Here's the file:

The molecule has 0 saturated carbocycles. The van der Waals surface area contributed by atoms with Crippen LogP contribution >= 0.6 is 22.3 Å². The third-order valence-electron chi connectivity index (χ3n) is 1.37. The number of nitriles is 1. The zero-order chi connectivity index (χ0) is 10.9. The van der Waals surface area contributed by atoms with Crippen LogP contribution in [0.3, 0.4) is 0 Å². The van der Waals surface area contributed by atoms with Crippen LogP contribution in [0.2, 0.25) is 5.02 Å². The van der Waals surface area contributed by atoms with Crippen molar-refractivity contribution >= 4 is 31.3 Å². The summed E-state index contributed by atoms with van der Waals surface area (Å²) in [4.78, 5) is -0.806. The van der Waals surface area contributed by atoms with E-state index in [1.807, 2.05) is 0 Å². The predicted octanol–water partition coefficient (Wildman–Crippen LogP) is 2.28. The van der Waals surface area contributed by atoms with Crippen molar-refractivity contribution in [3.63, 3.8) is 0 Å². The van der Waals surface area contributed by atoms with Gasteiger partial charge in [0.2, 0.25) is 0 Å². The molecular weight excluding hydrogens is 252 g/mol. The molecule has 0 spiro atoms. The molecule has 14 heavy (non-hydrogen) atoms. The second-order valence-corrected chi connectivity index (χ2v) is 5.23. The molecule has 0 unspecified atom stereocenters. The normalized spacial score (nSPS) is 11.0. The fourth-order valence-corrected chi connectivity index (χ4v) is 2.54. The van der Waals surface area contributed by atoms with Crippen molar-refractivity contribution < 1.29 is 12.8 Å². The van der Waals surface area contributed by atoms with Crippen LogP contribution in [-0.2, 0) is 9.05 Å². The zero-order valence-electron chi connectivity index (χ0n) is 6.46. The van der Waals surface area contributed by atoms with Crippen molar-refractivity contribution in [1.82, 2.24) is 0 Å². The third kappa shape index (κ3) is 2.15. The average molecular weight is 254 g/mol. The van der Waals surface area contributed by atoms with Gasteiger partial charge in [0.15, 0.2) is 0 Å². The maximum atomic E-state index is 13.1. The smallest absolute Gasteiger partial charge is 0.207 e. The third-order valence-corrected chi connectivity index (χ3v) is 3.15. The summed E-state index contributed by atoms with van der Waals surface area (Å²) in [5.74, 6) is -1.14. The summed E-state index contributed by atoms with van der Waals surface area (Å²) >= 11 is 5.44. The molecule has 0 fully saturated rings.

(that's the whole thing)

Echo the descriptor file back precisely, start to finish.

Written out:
The molecule has 0 saturated carbocycles. The van der Waals surface area contributed by atoms with Crippen LogP contribution >= 0.6 is 22.3 Å². The third-order valence-electron chi connectivity index (χ3n) is 1.37. The number of nitriles is 1. The zero-order chi connectivity index (χ0) is 10.9. The van der Waals surface area contributed by atoms with Crippen LogP contribution in [0.3, 0.4) is 0 Å². The van der Waals surface area contributed by atoms with Crippen LogP contribution in [0.2, 0.25) is 5.02 Å². The van der Waals surface area contributed by atoms with Crippen molar-refractivity contribution >= 4 is 31.3 Å². The summed E-state index contributed by atoms with van der Waals surface area (Å²) in [4.78, 5) is -0.806. The van der Waals surface area contributed by atoms with E-state index in [1.807, 2.05) is 0 Å². The predicted octanol–water partition coefficient (Wildman–Crippen LogP) is 2.28. The van der Waals surface area contributed by atoms with Crippen molar-refractivity contribution in [3.63, 3.8) is 0 Å². The van der Waals surface area contributed by atoms with Gasteiger partial charge in [0.2, 0.25) is 0 Å². The molecular weight excluding hydrogens is 252 g/mol. The molecule has 0 spiro atoms. The molecule has 14 heavy (non-hydrogen) atoms. The second-order valence-corrected chi connectivity index (χ2v) is 5.23. The molecule has 0 unspecified atom stereocenters. The normalized spacial score (nSPS) is 11.0. The fourth-order valence-corrected chi connectivity index (χ4v) is 2.54. The van der Waals surface area contributed by atoms with Crippen molar-refractivity contribution < 1.29 is 12.8 Å². The van der Waals surface area contributed by atoms with Crippen LogP contribution in [-0.2, 0) is 9.05 Å². The zero-order valence-electron chi connectivity index (χ0n) is 6.46. The van der Waals surface area contributed by atoms with Crippen molar-refractivity contribution in [1.82, 2.24) is 0 Å². The third kappa shape index (κ3) is 2.15. The average molecular weight is 254 g/mol. The van der Waals surface area contributed by atoms with Gasteiger partial charge in [0.15, 0.2) is 0 Å². The maximum atomic E-state index is 13.1. The smallest absolute Gasteiger partial charge is 0.207 e. The third-order valence-corrected chi connectivity index (χ3v) is 3.15. The summed E-state index contributed by atoms with van der Waals surface area (Å²) in [5.74, 6) is -1.14. The summed E-state index contributed by atoms with van der Waals surface area (Å²) >= 11 is 5.44. The molecule has 0 fully saturated rings.